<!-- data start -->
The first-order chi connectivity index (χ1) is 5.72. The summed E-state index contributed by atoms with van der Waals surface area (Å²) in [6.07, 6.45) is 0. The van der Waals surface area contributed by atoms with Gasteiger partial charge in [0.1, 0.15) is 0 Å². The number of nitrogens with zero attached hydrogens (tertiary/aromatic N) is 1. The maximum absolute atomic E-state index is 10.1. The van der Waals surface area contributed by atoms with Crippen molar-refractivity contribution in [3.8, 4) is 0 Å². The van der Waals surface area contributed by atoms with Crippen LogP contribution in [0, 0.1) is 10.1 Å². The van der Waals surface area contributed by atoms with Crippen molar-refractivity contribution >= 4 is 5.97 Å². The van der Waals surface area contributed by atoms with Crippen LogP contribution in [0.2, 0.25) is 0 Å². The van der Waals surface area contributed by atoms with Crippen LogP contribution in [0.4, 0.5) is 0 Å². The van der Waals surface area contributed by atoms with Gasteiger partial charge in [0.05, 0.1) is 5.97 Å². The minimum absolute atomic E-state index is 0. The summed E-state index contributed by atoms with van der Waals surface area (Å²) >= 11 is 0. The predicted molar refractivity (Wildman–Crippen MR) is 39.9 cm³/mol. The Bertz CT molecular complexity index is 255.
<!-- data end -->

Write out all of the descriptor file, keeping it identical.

The first-order chi connectivity index (χ1) is 5.72. The summed E-state index contributed by atoms with van der Waals surface area (Å²) in [6.07, 6.45) is 0. The van der Waals surface area contributed by atoms with Gasteiger partial charge in [0.1, 0.15) is 0 Å². The number of nitrogens with zero attached hydrogens (tertiary/aromatic N) is 1. The maximum absolute atomic E-state index is 10.1. The van der Waals surface area contributed by atoms with Crippen molar-refractivity contribution in [3.8, 4) is 0 Å². The van der Waals surface area contributed by atoms with Crippen LogP contribution in [0, 0.1) is 10.1 Å². The van der Waals surface area contributed by atoms with Crippen molar-refractivity contribution >= 4 is 5.97 Å². The van der Waals surface area contributed by atoms with Crippen LogP contribution in [0.2, 0.25) is 0 Å². The van der Waals surface area contributed by atoms with Crippen LogP contribution in [0.4, 0.5) is 0 Å². The van der Waals surface area contributed by atoms with Gasteiger partial charge in [0.05, 0.1) is 5.97 Å². The minimum absolute atomic E-state index is 0. The summed E-state index contributed by atoms with van der Waals surface area (Å²) >= 11 is 0. The predicted molar refractivity (Wildman–Crippen MR) is 39.9 cm³/mol. The Bertz CT molecular complexity index is 255.